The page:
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Gov’t To Probe Allegations Of LRA Funding, Sex Slave Trade By ICC Official

The Government has picked interest in investigating the allegations against a former International Criminal Court (ICC) official over facilitating and financing the Lord’s Resistance Army (LRA) rebel leader Joseph Kony.

This comes just two days after Brigid Inder, a former Special Gender Advisor to former ICC Prosecutor Fatou Bansouda (2012-2016) was accused by LRA victims through their lawyer Joanna Frivet of funding the rebel leader between 2006 and 2017.

In a press statement released on September 21, Frivet revealed that numerous victims of the LRA alleged that Inder who was the founding Executive Director of Women’s Initiatives for Gender Justice (WIGJ) personally and through intermediaries funded the LRA warlord.

Frivet alleges that witnesses who were former LRA abductees cite meetings that reportedly happened in the Garamba National Park in the Democratic Republic of Congo.

The first meeting reportedly took place in June 2006 and later others in 2007, 2008, 2010, and 2013. In each of the meetings, Inder allegedly handed cash in dollar bills in bags and envelopes to Kony.

Inder was also accused of reportedly using the junior staff of her organization WIGJ in The Hague, Netherlands to transfer large amounts of money through the Western Union and later picked by LRA members in Juba, South Sudan.

According to the press statement, Frivet is also accused of human trafficking for sexual slavery after two out of five women she purportedly took to meet Kony in 2016 in Garamba were forcibly retained by LRA soldiers. The women who are former “wives” of high-ranking LRA commanders were identified through a partnership of local NGOs in Northern Uganda.

Uganda’s Attorney General Kiryowa Kiwanuka told URN in an interview Friday that the government has been informed about the allegations and has since commenced the processes of conducting an independent investigation.

“We did receive the information, the government is going to investigate the matter and has already commenced the processes,” says Kiwanuka.

He added: “This is a serious criminal allegation and if found to be correct, the person will be prosecuted. We shall prosecute the person in accordance with the laws of Uganda.”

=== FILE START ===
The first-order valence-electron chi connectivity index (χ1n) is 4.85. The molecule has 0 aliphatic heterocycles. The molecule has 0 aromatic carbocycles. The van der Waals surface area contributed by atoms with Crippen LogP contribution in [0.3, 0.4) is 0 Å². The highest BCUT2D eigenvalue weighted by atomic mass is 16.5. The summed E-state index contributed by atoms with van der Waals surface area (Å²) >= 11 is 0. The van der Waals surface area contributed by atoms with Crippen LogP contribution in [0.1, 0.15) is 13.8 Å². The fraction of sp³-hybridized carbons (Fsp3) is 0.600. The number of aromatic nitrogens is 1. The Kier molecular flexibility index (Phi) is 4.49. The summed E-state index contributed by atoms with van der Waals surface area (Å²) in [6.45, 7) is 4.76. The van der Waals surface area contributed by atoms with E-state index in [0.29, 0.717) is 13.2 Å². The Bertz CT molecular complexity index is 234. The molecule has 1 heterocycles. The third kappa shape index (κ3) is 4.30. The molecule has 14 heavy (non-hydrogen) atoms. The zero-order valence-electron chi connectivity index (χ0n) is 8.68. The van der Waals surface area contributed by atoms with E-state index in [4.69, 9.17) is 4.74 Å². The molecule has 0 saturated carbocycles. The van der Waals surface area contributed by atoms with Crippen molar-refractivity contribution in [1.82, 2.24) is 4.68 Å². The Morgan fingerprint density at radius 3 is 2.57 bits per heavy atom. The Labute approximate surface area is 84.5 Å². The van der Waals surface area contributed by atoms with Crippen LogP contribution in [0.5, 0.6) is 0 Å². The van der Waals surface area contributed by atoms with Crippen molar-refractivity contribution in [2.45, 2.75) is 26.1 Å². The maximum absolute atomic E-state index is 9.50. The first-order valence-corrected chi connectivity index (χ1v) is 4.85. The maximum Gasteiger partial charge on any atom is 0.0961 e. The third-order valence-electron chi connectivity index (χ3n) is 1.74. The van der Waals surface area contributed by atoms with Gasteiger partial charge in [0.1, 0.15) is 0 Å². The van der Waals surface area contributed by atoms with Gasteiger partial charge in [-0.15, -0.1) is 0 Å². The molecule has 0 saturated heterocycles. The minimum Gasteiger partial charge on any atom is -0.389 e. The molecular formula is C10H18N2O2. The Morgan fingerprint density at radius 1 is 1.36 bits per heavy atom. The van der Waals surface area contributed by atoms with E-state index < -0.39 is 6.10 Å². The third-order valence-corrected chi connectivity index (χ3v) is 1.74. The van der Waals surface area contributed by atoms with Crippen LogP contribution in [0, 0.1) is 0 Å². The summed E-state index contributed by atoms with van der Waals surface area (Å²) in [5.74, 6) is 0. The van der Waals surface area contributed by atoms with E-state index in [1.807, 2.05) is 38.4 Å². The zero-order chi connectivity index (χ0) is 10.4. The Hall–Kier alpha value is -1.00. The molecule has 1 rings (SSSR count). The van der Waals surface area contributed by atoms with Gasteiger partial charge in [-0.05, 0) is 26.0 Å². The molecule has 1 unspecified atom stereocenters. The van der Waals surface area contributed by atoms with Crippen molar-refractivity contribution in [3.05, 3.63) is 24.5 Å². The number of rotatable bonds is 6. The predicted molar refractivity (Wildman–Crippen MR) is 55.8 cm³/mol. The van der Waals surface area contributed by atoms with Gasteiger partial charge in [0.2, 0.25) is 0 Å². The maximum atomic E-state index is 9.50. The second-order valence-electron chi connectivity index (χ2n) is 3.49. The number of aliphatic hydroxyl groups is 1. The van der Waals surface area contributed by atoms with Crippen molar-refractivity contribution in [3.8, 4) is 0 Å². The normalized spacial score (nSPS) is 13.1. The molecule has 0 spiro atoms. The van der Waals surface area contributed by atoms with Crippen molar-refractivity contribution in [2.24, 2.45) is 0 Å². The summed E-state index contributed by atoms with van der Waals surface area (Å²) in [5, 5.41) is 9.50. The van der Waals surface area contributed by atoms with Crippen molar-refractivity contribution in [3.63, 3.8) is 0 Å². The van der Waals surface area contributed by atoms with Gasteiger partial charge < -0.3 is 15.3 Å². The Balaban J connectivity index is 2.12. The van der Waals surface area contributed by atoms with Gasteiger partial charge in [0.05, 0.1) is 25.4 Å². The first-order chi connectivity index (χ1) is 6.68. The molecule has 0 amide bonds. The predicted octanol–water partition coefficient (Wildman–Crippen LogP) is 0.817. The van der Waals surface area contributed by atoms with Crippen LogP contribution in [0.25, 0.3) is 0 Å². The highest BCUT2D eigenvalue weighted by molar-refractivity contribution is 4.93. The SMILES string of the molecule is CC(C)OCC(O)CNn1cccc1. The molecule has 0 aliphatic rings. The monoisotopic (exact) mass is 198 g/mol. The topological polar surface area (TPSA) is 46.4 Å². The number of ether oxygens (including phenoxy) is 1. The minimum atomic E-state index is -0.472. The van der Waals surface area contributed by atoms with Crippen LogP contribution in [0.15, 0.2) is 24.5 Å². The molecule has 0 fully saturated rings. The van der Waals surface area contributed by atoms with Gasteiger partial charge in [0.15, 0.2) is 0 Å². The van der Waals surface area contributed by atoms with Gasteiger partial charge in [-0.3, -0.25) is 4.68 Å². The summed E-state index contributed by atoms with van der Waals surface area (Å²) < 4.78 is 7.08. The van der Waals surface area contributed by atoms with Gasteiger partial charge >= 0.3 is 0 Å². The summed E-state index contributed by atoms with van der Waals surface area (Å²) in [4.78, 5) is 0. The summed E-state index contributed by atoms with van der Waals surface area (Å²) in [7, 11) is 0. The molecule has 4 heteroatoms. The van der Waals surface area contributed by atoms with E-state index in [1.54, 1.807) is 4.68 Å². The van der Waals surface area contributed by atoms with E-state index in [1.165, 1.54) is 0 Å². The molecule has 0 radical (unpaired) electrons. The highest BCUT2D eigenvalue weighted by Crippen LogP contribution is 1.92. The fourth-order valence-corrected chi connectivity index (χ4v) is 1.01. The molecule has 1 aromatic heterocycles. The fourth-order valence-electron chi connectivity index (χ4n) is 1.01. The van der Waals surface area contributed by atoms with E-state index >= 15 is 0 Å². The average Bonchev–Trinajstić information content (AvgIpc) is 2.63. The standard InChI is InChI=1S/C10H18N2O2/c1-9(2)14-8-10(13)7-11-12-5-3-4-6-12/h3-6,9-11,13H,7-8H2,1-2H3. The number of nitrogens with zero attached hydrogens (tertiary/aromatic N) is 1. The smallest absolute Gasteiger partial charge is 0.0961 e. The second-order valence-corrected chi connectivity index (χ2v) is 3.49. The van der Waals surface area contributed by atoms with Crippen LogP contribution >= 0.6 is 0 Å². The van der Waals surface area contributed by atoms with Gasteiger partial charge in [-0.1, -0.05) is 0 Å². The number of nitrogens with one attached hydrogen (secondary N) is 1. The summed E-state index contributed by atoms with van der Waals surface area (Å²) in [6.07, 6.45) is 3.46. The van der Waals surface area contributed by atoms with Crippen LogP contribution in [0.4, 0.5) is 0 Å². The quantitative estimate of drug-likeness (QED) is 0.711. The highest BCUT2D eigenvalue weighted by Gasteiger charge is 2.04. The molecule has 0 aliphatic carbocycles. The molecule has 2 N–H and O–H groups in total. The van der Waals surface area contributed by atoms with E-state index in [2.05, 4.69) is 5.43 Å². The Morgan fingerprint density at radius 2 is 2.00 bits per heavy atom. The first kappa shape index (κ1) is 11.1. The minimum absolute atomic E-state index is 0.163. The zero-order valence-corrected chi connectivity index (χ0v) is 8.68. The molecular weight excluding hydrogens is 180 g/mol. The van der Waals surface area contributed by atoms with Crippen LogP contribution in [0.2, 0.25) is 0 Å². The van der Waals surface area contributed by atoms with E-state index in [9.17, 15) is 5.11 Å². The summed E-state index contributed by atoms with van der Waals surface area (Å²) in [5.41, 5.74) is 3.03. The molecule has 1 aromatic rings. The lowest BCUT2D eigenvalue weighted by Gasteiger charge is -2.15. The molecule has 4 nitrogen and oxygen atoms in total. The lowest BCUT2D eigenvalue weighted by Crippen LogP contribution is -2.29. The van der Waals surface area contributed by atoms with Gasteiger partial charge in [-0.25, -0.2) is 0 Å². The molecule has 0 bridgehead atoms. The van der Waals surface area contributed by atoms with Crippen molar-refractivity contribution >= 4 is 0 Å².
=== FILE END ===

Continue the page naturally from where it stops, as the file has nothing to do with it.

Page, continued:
He however remained tight-lipped on whether the government will liaise with the ICC to conduct the investigation.

The State Minister for Foreign Affairs Henry Okello Oryem says the revelation has exposed the truth about LRA’s alleged Western sponsors citing that even when the government made it clear in the past, no one cared to listen.

“The Government and many of us have for years during the LRA been making it clear that there were Western sponsors of LRA disguising as NGOs, but nobody listened or they deliberately choose to be deaf…” says Oryem in a statement shared through WhatsApp.

Oryem says he is happy the truth is finally out.

“I am happy that today the truth and nothing else but the truth is finally out…,” says Oryem.

Inder however in a press statement seen by Uganda Radio Network refuted the allegations describing them as sensational and untrue.

Inder said she had never met Kony before or even handed envelopes of money to the fugitive LRA leader.

“I have never met Mr. Joseph Kony, I have never handed Mr. Kony envelopes full of money. I have never trafficked sex slaves or engaged in any form of trafficking. I have never recruited former ‘wives’ of the Lord’s Resistance Army (LRA) commanders to take them to Mr. Kony in the bush,” Inder’s statement read in part.

Inder also noted that she had never resourced or engaged in any activities that were intended to support the military aspirations and conflict-related activities of the LRA.

Efforts to get comments from the ICC Outreach coordinator for East Africa Maria Mabinty Kamara were futile as she didn’t reply to our request on the allegations on her official email.

The LRA led by Kony waged a violent rebellion against President Museveni’s government from 1987 for two decades resulting in the death of more than 100,000 people and the displacement of 1.5 million people in Northern Uganda.

In 2005, the ICC indicted the fugitive LRA leader Kony, and four other top commanders including his second-in-command Vincent Otti, Dominic Ongwen, Okot Odhiambo, and Raska Lukwiya for war crimes in Northern Uganda.

Cases against Lukwiya and Odhiambo were withdrawn following their deaths in 2006 and 2013 respectively while Otti’s death remains unconfirmed. Ongwen however became the first among the top five indicted to be prosecuted and sentenced to 25 years in prison by the ICC.


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